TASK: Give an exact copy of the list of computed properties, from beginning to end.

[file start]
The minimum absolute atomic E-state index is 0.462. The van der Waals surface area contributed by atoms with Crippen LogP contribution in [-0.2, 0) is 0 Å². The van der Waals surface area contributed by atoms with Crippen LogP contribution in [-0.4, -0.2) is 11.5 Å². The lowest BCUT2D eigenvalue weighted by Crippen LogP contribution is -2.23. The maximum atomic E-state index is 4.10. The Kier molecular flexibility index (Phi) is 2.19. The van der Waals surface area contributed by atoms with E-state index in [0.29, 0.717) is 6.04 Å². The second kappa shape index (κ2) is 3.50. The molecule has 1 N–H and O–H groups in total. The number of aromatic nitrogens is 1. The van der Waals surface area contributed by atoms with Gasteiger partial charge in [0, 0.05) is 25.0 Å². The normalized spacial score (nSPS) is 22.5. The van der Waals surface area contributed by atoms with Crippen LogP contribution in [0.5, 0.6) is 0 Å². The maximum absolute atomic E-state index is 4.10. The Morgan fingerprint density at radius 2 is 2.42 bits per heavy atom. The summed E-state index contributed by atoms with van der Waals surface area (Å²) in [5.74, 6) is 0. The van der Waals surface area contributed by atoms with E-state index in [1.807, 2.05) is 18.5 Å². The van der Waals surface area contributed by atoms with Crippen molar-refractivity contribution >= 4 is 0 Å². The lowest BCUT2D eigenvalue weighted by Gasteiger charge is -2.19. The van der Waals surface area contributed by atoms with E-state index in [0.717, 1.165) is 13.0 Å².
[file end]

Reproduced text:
The minimum absolute atomic E-state index is 0.462. The van der Waals surface area contributed by atoms with Crippen LogP contribution in [-0.2, 0) is 0 Å². The van der Waals surface area contributed by atoms with Crippen LogP contribution in [-0.4, -0.2) is 11.5 Å². The lowest BCUT2D eigenvalue weighted by Crippen LogP contribution is -2.23. The maximum atomic E-state index is 4.10. The Kier molecular flexibility index (Phi) is 2.19. The van der Waals surface area contributed by atoms with E-state index in [0.29, 0.717) is 6.04 Å². The second kappa shape index (κ2) is 3.50. The molecule has 1 N–H and O–H groups in total. The number of aromatic nitrogens is 1. The van der Waals surface area contributed by atoms with Gasteiger partial charge in [0, 0.05) is 25.0 Å². The normalized spacial score (nSPS) is 22.5. The van der Waals surface area contributed by atoms with Crippen LogP contribution in [0.5, 0.6) is 0 Å². The maximum absolute atomic E-state index is 4.10. The Morgan fingerprint density at radius 2 is 2.42 bits per heavy atom. The summed E-state index contributed by atoms with van der Waals surface area (Å²) in [5.74, 6) is 0. The van der Waals surface area contributed by atoms with E-state index in [1.807, 2.05) is 18.5 Å². The van der Waals surface area contributed by atoms with Crippen molar-refractivity contribution >= 4 is 0 Å². The lowest BCUT2D eigenvalue weighted by Gasteiger charge is -2.19. The van der Waals surface area contributed by atoms with E-state index in [0.717, 1.165) is 13.0 Å².